Section 830.5, subdivision (b) provides in pertinent part:

“The following persons are peace officers whose authority extends to any place in the state while engaged in the performance of the duties of their respective employment and for the purpose of carrying out the primary function of their employment․


“․ [A]ny superintendent, supervisor, or employee having custodial responsibilities in an institution operated by a probation department, or any transportation officer of a probation department.”

The Kern County juvenile hall is under the management and control of the probation officer (Welf. & Inst.Code, § 852;  In re Ricardo M. (1975) 52 Cal.App.3d 744, 752, 125 Cal.Rptr. 291), and it is undisputed that Davis was a permanent employee of that department.

The question remains as to whether Davis had “custodial responsibilities” as required by section 830.5, subdivision (b).   The evidence on this issue consisted of testimony of Davis and her superior, David Meeks.   Davis stated she was a peace officer and the reason she was a peace officer was because she went through training and completed a test.

“Q. [By defense counsel] Now, you indicated in response to a question by [the prosecutor] that you are a peace officer;  correct?

“A. [By Davis] Yes.

“Q. What leads you to believe you are a peace officer?

“A. We went through the training and we completed the test.   They said that's how we would get our peace officer status.   That was in May.

“Q. Do you have anything by way of a document or certification that says you are, in fact, a peace officer?

“A. No, the only thing I have is that I completed the course that we were required to take.   It's a certificate.” 3

Mr. David Meeks, Davis's superior, testified that any of his staff who went through section 832 training was a peace officer, and while he didn't have personal knowledge as to Davis, all of the counselors at the juvenile hall had completed the course.

Pursuant to notice to the parties served under Evidence Code section 455, this court takes judicial notice pursuant to Evidence Code section 459 of certain official Kern County documents relating to the duties of a Kern County Probation Department employee described as Group Counselor I as of July 22, 1990.   Certified copies of these documents have been served on appellant's counsel.   We take judicial notice of the juvenile court staff rules.   (Evid.Code, § 452, subd. (h);  Cal.Code Regs., tit. 15, §§ 4278, subd. (a), 4295.)   That document indisputably establishes Davis had custodial responsibilities of minors, including the responsibility to restrain wards involved in fighting at juvenile hall during the physical education class on July 22, 1990.   It would unduly extend this opinion to set forth verbatim the juvenile rules pertaining to the juvenile staff as they relate to a counselor's custodial responsibilities.   We also mention in passing the fact that Davis was actually  exercising custodial responsibilities at the time of the incident in question supports an inference that she had such responsibilities.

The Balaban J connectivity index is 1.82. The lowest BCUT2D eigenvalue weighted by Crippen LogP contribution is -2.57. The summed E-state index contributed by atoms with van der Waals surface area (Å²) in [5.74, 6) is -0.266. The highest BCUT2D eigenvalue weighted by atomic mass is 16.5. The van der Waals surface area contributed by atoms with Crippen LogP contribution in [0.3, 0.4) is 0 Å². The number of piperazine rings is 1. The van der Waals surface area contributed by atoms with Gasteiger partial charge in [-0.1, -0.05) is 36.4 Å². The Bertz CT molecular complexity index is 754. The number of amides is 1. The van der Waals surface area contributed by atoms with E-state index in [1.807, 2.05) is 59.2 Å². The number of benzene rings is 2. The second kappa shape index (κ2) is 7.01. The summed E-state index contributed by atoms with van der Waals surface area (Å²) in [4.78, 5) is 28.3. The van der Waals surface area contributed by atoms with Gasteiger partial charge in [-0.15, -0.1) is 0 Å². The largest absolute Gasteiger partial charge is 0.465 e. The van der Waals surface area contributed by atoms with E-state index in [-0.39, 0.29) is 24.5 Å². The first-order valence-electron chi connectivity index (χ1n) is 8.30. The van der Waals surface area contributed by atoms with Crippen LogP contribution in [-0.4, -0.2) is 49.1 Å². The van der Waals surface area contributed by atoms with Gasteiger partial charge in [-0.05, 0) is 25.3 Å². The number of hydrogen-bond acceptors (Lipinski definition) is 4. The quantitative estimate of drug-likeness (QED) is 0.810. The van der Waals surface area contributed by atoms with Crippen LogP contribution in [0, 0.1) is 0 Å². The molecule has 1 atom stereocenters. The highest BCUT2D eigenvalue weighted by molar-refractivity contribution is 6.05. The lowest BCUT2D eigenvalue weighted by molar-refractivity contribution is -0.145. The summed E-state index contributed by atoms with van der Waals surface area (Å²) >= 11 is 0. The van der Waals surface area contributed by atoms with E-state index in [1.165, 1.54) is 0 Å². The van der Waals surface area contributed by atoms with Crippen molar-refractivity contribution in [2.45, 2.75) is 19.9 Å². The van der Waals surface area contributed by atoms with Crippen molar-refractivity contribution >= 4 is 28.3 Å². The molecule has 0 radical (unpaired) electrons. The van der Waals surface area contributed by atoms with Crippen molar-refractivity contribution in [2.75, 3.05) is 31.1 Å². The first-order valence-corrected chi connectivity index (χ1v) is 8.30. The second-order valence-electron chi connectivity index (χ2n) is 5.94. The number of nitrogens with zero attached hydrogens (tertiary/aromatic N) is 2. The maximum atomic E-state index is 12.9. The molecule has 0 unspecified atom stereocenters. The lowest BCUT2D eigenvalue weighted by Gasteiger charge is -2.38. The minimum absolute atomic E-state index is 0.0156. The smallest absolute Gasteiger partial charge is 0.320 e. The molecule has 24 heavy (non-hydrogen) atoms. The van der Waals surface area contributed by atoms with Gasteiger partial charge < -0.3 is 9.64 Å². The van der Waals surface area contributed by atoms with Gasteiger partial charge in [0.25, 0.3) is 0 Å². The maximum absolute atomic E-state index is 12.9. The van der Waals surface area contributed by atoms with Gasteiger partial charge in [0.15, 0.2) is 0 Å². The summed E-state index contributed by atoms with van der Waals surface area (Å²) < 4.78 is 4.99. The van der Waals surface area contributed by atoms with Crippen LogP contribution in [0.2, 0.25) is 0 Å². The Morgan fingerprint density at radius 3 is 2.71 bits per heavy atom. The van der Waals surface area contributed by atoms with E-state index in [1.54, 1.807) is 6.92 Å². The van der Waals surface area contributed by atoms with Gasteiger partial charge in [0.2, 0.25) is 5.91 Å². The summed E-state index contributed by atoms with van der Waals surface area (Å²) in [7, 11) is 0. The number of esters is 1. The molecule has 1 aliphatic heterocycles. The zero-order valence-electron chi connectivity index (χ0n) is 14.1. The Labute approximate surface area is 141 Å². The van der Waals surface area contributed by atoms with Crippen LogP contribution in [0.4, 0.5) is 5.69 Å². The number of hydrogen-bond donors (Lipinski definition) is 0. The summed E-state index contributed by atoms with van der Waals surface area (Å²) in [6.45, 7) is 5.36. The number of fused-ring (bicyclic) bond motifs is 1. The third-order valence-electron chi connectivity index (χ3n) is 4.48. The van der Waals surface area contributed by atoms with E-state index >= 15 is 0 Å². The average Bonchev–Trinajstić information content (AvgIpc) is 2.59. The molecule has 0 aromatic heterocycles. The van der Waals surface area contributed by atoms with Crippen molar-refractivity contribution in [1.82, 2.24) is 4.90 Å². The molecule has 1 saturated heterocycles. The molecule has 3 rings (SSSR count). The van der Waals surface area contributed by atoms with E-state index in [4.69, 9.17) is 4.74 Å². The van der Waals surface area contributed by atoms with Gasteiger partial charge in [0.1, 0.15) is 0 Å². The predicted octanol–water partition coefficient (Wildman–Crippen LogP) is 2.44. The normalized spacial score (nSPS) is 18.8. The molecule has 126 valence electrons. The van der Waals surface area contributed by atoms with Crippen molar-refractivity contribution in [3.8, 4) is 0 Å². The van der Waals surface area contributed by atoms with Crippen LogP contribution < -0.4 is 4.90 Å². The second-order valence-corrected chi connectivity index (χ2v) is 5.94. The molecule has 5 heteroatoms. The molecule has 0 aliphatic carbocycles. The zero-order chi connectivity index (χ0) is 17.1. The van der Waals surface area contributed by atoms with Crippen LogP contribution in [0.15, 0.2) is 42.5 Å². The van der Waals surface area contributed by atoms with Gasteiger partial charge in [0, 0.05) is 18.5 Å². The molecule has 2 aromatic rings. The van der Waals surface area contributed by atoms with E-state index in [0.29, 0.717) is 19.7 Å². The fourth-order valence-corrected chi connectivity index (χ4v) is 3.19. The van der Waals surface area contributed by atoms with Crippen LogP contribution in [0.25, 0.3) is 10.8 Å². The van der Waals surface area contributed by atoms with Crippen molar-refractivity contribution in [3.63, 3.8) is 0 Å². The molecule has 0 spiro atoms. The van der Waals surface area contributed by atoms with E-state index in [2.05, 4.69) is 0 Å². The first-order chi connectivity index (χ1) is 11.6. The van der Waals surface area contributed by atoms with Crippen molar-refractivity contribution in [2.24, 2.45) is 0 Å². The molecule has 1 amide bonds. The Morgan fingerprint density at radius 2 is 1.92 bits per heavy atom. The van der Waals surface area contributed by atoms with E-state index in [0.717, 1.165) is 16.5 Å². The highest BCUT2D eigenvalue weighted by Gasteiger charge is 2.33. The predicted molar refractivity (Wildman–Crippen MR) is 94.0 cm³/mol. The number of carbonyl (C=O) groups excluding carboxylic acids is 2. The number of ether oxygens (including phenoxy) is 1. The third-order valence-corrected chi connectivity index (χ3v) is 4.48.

We hold as a matter of law Davis was a peace officer within the meaning of section 830.5, subdivision (b).

Since every peace officer is a public officer, the fact the petition alleged the victim was a public officer without mentioning peace officer is immaterial.   Moreover, at trial all of the evidence and discussion related to whether Davis was a peace officer, not to whether she was a public officer, which, as a peace officer as we have explained, she of course was.   Appellant suffered no prejudice.  (§ 960;  In re Frederick B., supra, 192 Cal.App.3d at pp. 89–90, 237 Cal.Rptr. 338.)